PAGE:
Last week I wrote about Marvel’s oversized one-shot Incoming (see “Confessions Of A Comic Book Guy -- Incoming/Upcoming"), and how it might be nice if Marvel and DC did more of those kinds of cross-company overlooks, especially around the Holidays. What I neglected to say though was while not a “Christmas comic,” it would have made a great Christmas gift for comic fans. Retailers are always keen on selling customers on giving comic books as Christmas gifts, and this would have made a great gift for the person in their family already reading comics.The Fantastic Four's Cutest Member Is Now a HUGE Potty-Mouthed Threat.
Comic book fans naturally hated him, primarily because he wasn’t the Human Torch of course, but to be fair it was also because he was silly, and for Marvel fans, especially back then, that was the worst. Neither they nor the characters they loved got much in the way of respect and for them, H.E.R.B.I.E wasn’t just a silly character in a kid’s cartoon (intended specifically for kids) but an obvious sign of that disrespect. Plus, it needs to be said, that even among the many, many goofy irritating comic relief robot sidekicks that appeared in 1970s kids cartoons, H.E.R.B.I.E seemed especially annoying.
As for myself, if I remember correctly (and it really is getting to be a very long time ago), I don’t think I cared all that much. I certainly didn’t like H.E.R.B.I.E, but I managed to tolerate him - he was a minus, but the show had plenty of pluses. Chief among them being the voice cast which included the great Ted Cassidy (Lurch from The Addams Family) as The Thing and character/voice actor Mike Road (Zandor from The Herculoids) as Reed. And Fantastic Four co-creator Jack Kirby worked on designs and storyboards for the series.
But in spite of fans' animus towards the character, or maybe because of it, he made his first Marvel comics appearance in 1979’s Fantastic Four #209 and inexplicably, kept on making appearances for the next 40 years as mostly a background character. Though he also didn’t seem to be favorite among creators either given the way H.E.R.B.I.E was treated being repeatedly destroyed, disrespected and possessed by evil entities. Even when he finally got a meaty role in Chris Eliopoulos' brilliant Franklin Richards, Son of a Genius, he served as young Franklin’s long-suffering babysitter and personal butt monkey.
And Val just unleashed all those decades of bent up repressed rage and resentment on the Marvel Universe, on basically a whim. This seems horribly out of character, given how she’s repeatedly proven herself to be smarter than her father. She was the only one who realized that by increasing the intelligence of the Dragon Man, “an artificial dragon-like humanoid android,” she could turn a perpetual menace into a valuable ally. After all, if she wanted to “liberate” an artificial life form from its programming, wouldn’t it have been more logical for her to start with the one she reprogrammed herself in the first place?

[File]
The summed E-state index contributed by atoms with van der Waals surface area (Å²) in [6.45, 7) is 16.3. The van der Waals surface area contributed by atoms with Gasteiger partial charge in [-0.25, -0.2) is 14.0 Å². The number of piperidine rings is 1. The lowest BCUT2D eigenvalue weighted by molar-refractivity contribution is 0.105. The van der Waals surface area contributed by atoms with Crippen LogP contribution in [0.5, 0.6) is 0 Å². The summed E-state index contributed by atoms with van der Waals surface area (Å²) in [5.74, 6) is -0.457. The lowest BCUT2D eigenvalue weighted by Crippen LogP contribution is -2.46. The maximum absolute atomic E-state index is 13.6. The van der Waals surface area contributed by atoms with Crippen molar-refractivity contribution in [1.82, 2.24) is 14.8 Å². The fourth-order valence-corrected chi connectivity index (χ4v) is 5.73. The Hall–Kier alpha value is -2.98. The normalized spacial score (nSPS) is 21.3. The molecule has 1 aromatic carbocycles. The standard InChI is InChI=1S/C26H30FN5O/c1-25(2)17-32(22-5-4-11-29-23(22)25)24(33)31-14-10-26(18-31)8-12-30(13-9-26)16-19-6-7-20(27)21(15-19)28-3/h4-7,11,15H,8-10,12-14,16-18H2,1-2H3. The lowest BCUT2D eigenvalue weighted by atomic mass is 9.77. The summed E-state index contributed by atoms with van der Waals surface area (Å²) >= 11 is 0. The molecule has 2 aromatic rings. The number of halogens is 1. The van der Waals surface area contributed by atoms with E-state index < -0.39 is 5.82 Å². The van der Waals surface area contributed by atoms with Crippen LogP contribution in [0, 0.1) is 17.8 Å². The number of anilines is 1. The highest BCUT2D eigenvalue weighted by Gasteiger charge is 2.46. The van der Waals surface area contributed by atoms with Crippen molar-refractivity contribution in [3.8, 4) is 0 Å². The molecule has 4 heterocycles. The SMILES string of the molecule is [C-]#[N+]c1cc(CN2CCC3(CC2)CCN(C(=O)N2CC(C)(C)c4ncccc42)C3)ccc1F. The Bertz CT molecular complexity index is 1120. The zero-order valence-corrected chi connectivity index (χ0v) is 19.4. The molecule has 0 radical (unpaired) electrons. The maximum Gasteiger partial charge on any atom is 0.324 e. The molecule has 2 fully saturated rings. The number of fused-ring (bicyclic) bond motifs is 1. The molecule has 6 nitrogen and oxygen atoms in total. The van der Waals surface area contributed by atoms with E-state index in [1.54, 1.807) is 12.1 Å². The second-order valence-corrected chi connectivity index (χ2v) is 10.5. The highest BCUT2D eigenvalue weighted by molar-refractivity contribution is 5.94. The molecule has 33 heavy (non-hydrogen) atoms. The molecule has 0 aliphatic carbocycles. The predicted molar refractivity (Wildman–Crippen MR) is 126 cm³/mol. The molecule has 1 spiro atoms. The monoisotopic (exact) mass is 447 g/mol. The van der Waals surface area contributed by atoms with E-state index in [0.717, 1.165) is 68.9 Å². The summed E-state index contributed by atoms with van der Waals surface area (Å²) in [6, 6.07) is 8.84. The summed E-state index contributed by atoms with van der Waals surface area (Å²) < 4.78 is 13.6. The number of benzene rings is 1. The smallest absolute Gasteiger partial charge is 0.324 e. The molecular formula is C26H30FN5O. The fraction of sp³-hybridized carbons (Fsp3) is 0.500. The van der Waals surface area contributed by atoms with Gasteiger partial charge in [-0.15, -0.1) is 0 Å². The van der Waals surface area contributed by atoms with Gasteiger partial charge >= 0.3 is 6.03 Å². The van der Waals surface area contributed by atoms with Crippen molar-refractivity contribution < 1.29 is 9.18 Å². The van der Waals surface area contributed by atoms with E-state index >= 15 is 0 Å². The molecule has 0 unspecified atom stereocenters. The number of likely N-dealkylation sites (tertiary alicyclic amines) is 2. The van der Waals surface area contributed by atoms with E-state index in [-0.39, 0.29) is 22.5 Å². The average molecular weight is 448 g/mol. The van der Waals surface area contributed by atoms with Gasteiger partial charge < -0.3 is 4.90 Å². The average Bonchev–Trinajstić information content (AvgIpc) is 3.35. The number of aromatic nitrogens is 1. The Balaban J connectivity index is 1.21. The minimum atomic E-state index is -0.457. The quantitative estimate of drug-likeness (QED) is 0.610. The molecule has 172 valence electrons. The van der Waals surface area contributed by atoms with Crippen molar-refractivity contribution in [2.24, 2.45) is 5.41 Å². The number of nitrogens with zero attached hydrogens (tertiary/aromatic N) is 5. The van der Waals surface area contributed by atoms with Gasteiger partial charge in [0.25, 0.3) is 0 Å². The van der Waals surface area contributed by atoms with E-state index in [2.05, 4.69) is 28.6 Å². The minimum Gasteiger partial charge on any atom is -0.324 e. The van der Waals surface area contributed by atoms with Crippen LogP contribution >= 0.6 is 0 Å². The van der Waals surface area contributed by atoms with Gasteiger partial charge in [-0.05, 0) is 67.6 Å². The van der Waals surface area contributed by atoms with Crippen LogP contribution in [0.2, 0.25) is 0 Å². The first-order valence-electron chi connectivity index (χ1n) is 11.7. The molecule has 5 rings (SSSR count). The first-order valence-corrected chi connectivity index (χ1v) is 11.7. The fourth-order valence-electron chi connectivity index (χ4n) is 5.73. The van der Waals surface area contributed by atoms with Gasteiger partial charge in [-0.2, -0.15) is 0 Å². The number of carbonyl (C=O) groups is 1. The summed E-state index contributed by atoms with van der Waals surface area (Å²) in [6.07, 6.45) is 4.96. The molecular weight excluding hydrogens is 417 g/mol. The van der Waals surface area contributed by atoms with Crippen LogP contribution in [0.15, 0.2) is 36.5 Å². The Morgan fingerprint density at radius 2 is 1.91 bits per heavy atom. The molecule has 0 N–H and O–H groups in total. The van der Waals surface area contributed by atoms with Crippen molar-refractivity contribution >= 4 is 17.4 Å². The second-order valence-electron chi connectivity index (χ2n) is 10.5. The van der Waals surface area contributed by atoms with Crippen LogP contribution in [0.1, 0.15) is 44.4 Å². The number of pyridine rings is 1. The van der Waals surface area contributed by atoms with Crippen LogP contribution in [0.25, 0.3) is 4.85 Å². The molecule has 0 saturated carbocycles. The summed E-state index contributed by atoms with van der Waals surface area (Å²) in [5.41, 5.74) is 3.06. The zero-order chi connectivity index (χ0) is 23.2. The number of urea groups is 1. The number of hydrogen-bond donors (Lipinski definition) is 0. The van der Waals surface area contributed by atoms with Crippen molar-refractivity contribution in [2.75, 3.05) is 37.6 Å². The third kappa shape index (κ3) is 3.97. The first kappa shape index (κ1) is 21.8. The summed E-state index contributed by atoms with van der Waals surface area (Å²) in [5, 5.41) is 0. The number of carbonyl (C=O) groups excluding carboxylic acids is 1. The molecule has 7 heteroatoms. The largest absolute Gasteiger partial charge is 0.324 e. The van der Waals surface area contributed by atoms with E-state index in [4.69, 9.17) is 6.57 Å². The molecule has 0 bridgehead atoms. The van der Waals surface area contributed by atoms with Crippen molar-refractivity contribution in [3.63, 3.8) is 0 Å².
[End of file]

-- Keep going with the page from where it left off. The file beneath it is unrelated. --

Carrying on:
While it does have the advantage of having a "torn from today's headlines" quality (I keep finding headlines online about the "coming A.I. revolution"), as a lifelong lover of all things robotic, I can't say I’m keen on this “Robot Revolution” event. For one thing, it seems like a pretty standard rehash of dystopian SF tropes from people who don’t seem to have done a lot of research on artificial intelligence.
It's hard to imagine that being upgraded into a potentially existential threat to humanity will gain H.E.R.B.I.E any more fan respect, but then, I can’t imagine this permutation of the character lasting very long either. But then, I don’t suppose it’s exactly fair to say that “everyone hates H.E.R.B.I.E” anymore; too much time has passed and there are so many other fresher things for fans to feel aggrieved about. He must have his fans, just look at all of the H.E.R.B.I.E merchandise, nobody makes toys of a universally hated character. Maybe this undoubtedly short-term turn to "The Dark Side" is just the thing fandom needs to finally fully embrace him. And they'll express their affection for him in the only way they seem to know how; through outrage.
After all, nobody knew that everyone loved Hawkeye until Marvel temporarily killed him.
The opinions expressed in this column are solely those of the writer, and do not necessarily reflect the views of the editorial staff of ICv2.com.